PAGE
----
- To the flour, add sugar, milk powder, yeast and slowly add water to form a rough dough. Reserve some amount of the flour. Keep this covered for 20-30 minutes.
- To the autolysed dough add salt, rest of the flour and a tablespoon of oil.
- Transfer the dough to kitchen counter or on a large chopping board and start kneading by the stretch and pull method (check YouTube video)
- Add rest of the oil as you knead. Knead for 15-20 minutes till the dough bounces back when you poke with your finger. I also do a window pane test, that’s the best test to determine if you’ve kneaded your dough enough. Though we don’t get very good window pane test results with whole wheat bread yet it does help in knowing if the your bread has developed enough gluten. You can read more about the window pane test here
- Place the dough in a lightly oiled bowl. Cling wrap and keep it covered for the first proofing i.e. till it doubles in volume. Keep in a warm place for the proofing to take place faster.
- Take the dough and punch out the air. Knead it again for a minute.
- Roll it out into a rectangle with a rolling pin.
- Then roll it in tight without leaving gap and seam the sides.
- Roll it till the end and seam the bottom. Seam it well so that it doesn’t open up during baking. Check out YouTube video on how to roll out bread dough.
- Now keep the dough in a well oiled bread tin. Cling wrap it for the second proofing.
- Brush the top of the dough with milk to prevent it from drying up while baking.
- Bake it in a preheated oven at 180 degrees for 30 minutes. Bake it according to your oven.
- After 25 minutes brush the top with some more milk and bake for 5 minutes for a lovely golden top.
- Once it’s baked, take out the bread rub some butter on the crust to make it soft.
- Transfer the bread on to a wire rack within 2 minutes of taking the bread out. If you keep the bread longer in the tin it gets soggy.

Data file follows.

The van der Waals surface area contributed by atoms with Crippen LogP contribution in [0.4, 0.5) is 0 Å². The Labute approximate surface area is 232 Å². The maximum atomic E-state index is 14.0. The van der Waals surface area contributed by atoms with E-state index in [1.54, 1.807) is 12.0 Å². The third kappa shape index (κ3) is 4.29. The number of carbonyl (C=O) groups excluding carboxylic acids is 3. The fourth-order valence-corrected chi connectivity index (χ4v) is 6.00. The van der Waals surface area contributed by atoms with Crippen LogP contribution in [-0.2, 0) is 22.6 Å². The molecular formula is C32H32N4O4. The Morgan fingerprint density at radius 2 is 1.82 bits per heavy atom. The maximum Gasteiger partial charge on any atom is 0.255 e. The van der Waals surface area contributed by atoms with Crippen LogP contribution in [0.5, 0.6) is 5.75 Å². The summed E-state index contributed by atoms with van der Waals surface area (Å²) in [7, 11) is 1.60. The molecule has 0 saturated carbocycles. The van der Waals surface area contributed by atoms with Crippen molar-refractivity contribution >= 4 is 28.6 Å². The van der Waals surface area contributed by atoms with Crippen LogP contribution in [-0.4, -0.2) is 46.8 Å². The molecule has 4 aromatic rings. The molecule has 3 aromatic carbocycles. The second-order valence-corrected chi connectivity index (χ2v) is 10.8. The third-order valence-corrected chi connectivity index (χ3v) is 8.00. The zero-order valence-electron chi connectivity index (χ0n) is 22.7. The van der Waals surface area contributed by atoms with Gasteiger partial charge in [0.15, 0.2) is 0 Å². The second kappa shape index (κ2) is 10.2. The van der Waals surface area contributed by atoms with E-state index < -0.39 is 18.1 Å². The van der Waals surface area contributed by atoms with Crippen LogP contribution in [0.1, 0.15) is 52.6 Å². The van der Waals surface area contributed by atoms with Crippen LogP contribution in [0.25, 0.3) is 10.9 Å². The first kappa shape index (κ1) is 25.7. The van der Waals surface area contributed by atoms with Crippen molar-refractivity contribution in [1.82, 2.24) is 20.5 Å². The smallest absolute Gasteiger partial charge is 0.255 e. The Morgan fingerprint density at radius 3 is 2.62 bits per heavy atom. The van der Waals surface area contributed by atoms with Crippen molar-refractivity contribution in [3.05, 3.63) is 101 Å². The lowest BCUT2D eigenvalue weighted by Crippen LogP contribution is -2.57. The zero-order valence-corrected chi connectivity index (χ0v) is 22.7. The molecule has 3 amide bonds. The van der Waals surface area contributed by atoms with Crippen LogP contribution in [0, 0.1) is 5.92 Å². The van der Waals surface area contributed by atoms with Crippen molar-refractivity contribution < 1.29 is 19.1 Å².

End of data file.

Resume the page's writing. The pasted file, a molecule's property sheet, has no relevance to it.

- Cover the bread with a damp cloth and let it come to room temperature before slicing.
- Freshly baked- slices after 3 hours.
- Use water and milk mixture to form the dough as required. Do not add it all together.
- Time of proofing varies depends on weather, less time during summer and more in winter. Approximately 1-2 hours for the first proofing.
- Amount of yeast required also depends on weather, less in summer and more in winter.
- Do not over proof, over proofing leads to denser breads.
- I keep for about half an hour for second proofing and rest of the rise takes place well in the oven while baking.
- For doneness tap the top of the bread, if it sounds hollow then it’s done. I bake in microwave convection oven, this was the time and temperature taken for this size of bread. You have to check time and temperature with your oven.
- To get best slices cling wrap the bread in 3 to 4 layers and refrigerate it for 5-6 hours and then cut.
- Home baked bread stays good in fridge for up to 3 days.
- Cling wrap it in layers to prevent from drying up.
- Home baked breads dry up soon so storing them well is important to maintain the texture.
The rest you will learn when you bake your loaf. Happy baking!